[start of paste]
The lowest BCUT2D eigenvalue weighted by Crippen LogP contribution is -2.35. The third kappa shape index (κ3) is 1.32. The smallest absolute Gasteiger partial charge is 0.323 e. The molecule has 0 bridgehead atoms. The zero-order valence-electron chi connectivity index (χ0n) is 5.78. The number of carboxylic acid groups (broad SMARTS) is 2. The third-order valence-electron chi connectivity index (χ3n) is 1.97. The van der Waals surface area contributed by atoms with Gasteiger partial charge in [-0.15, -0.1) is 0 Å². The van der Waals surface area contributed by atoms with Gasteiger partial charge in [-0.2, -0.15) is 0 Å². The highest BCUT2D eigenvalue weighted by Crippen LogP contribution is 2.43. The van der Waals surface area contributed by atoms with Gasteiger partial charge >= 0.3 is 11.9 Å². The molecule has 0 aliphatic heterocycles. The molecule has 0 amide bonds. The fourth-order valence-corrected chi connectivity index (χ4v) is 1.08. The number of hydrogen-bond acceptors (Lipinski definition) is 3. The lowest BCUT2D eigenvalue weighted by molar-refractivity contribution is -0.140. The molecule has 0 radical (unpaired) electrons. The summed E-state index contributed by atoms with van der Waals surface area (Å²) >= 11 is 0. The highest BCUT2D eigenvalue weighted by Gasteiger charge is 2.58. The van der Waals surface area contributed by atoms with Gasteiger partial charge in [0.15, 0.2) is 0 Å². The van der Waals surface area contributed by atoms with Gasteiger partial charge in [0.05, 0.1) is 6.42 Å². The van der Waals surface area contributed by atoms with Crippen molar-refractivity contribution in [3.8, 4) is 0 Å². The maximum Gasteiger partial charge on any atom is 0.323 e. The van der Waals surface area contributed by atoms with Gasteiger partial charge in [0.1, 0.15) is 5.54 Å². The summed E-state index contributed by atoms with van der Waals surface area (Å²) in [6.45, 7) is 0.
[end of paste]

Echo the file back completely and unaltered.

The lowest BCUT2D eigenvalue weighted by Crippen LogP contribution is -2.35. The third kappa shape index (κ3) is 1.32. The smallest absolute Gasteiger partial charge is 0.323 e. The molecule has 0 bridgehead atoms. The zero-order valence-electron chi connectivity index (χ0n) is 5.78. The number of carboxylic acid groups (broad SMARTS) is 2. The third-order valence-electron chi connectivity index (χ3n) is 1.97. The van der Waals surface area contributed by atoms with Gasteiger partial charge in [-0.15, -0.1) is 0 Å². The van der Waals surface area contributed by atoms with Gasteiger partial charge in [-0.2, -0.15) is 0 Å². The highest BCUT2D eigenvalue weighted by Crippen LogP contribution is 2.43. The van der Waals surface area contributed by atoms with Gasteiger partial charge >= 0.3 is 11.9 Å². The molecule has 0 aliphatic heterocycles. The molecule has 0 amide bonds. The fourth-order valence-corrected chi connectivity index (χ4v) is 1.08. The number of hydrogen-bond acceptors (Lipinski definition) is 3. The lowest BCUT2D eigenvalue weighted by molar-refractivity contribution is -0.140. The molecule has 0 radical (unpaired) electrons. The summed E-state index contributed by atoms with van der Waals surface area (Å²) >= 11 is 0. The highest BCUT2D eigenvalue weighted by Gasteiger charge is 2.58. The van der Waals surface area contributed by atoms with Gasteiger partial charge in [0.15, 0.2) is 0 Å². The van der Waals surface area contributed by atoms with Gasteiger partial charge in [0.05, 0.1) is 6.42 Å². The van der Waals surface area contributed by atoms with Crippen molar-refractivity contribution in [3.8, 4) is 0 Å². The maximum Gasteiger partial charge on any atom is 0.323 e. The van der Waals surface area contributed by atoms with Gasteiger partial charge in [0.1, 0.15) is 5.54 Å². The summed E-state index contributed by atoms with van der Waals surface area (Å²) in [6.45, 7) is 0.